Category Archives: illegal mining

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Taiwanese Crypto Miner Hits Local Electricity Supply With $3 Million Power Theft

Taiwanese, bitcoin, mining, electricity

A Taiwanese Bitcoin miner has been charged by local police for mining more than $14 million in cryptocurrency by using over $3 million worth of stolen electricity from the grid.

The miner named only as Yang by Taiwanese authorities has been accused of operating 17 illegal mining operations by employing fake storefronts in Tianjin, Taoyuan, and Hsinchu.

Yang set up his mini-industry by rewiring power supplies in the buildings which he had partially rented to house his fake shops, usually an internet café or in other cases doll shops, then diverted the power directly to his personal units.

His enterprise was foiled by police when Taiwan Power, the country’s national supplier, was alerted to an abnormal power surge problem in one of Yang’s doll shops and went to investigate. Wang Zhicheng, deputy head of Taiwan’s Criminal Investigation Bureau commented:

“The group recruited electricians who managed to break into the sealed meters in order to add in private lines to use electricity for free before that usage reaches the meters.”

Electricity theft for cryptocurrency mining is also a recurring problem in mainland China. Last year in April, Chinese police in Tianjin confiscated 600 Bitcoin mining computers in one of the country’s largest cases of power theft.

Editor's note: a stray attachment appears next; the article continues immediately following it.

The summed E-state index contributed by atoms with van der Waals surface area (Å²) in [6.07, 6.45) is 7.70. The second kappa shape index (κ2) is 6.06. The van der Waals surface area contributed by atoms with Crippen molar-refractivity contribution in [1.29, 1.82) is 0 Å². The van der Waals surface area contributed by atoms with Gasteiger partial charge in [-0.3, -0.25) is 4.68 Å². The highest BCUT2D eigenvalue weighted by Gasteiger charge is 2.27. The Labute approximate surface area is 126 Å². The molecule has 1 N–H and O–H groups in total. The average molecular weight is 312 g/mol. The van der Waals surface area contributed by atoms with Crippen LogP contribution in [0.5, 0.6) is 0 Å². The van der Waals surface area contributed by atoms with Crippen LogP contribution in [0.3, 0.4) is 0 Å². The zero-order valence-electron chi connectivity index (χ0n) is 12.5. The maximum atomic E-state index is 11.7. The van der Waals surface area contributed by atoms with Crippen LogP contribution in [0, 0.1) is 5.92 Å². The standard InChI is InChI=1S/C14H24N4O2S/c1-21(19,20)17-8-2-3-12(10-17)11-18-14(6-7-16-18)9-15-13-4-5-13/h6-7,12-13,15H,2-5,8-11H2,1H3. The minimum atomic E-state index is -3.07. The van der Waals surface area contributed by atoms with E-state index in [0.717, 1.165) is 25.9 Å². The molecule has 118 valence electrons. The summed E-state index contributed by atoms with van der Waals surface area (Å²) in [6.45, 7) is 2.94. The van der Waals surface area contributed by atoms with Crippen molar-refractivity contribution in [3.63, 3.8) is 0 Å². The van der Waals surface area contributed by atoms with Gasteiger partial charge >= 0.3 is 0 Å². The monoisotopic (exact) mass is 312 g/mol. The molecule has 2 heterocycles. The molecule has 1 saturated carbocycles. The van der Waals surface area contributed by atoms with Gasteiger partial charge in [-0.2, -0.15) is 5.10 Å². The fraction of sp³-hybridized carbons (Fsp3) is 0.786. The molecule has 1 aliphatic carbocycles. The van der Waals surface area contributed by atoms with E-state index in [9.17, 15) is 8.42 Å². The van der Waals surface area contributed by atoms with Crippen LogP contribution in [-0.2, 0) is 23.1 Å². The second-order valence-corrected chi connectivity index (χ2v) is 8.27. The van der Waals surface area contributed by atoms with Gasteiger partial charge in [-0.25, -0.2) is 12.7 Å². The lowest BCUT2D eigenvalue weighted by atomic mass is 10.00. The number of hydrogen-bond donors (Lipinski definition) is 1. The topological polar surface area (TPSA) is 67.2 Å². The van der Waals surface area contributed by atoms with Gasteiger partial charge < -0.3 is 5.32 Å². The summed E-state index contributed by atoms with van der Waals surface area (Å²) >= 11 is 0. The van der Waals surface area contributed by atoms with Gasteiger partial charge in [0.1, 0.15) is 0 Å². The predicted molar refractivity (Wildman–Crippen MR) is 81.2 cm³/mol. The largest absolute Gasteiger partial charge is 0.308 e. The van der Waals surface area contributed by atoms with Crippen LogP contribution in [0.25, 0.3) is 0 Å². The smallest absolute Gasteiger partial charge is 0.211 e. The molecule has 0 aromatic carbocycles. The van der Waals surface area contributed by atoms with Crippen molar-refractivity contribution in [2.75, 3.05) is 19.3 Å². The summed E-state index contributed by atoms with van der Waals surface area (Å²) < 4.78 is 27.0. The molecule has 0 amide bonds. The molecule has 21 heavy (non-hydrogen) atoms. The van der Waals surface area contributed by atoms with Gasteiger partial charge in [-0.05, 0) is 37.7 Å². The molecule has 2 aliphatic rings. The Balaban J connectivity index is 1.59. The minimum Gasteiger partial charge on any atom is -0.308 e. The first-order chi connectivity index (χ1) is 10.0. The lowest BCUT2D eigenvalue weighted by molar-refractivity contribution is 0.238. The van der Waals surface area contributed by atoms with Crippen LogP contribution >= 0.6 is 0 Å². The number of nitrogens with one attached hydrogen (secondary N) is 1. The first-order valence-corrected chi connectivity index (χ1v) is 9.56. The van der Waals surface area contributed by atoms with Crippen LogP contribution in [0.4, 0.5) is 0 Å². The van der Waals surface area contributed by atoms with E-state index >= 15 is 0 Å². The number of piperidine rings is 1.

Mining has taken a hit in China due to last year’s poor performance of cryptocurrency on the markets. As Bitcoin News reported yesterday Bitmain, the world’s largest maker of cryptocurrency mining chips is reported to be laying off up to 50 percent of its staff in 2019.

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Illegal Russian Miners Charged With $1M Power Theft

Russian police have arrested two illegal cryptocurrency miners after a police raid on Thursday.

According to Russian media reports, more than 6,000 pieces of mining equipment were found at the site, an abandoned rubber factory in Orenburg, 1,478 kilometers southeast of Moscow near the Russian border with Kazakhstan.

Russian ministry of internal affairs spokesperson, Irina Volk, stated that the miners, two former factory employees, had stolen 8 million kW/h of electricity estimated to cost 60 million Russian rubles (RUB, approximately USD 968,000 at time of writing). Media reports suggest that despite rumors of the mining farm’s existence since March, police declined to comment if they had any knowledge of illegal activities taking place.

Earlier this year, Russian security officers arrested scientists at a top-secret warhead facility in Sarov, 240 miles east of Moscow. Several scientists had tried to use one of Russia’s most powerful supercomputers to mine Bitcoin. In mining, computers are used to solve mathematical problems to verify transactions and are rewarded in cryptocurrency.

The clandestine misappropriation of resources to mine cryptocurrency is a growing problem. Australian ABC News reported recently that the country’s bureau of meteorology was under investigation, with two of its IT employees suspected of using the bureau’s resources to mine cryptocurrencies, although no charges were laid.

Other examples are New York’s department of education and Louisiana’s Attorney General’s office allegedly misappropriating resources to mine cryptocurrencies. In December 2017, a former employee of the Federal Board of Directors was fined USD 5,000 after mining Bitcoin on a US Central Bank computer.

The Russian government is considering a new bill, currently circulating through Russia’s lower house, designed to amend tax codes to accommodate cryptocurrency miners. It labels mining as an “entrepreneurial activity”. Miners must register with the government, either as an individual entrepreneur or as a legal entity. Depending on how they register, miners could be subject to a 24% corporate tax rate if they register as a legal entity.


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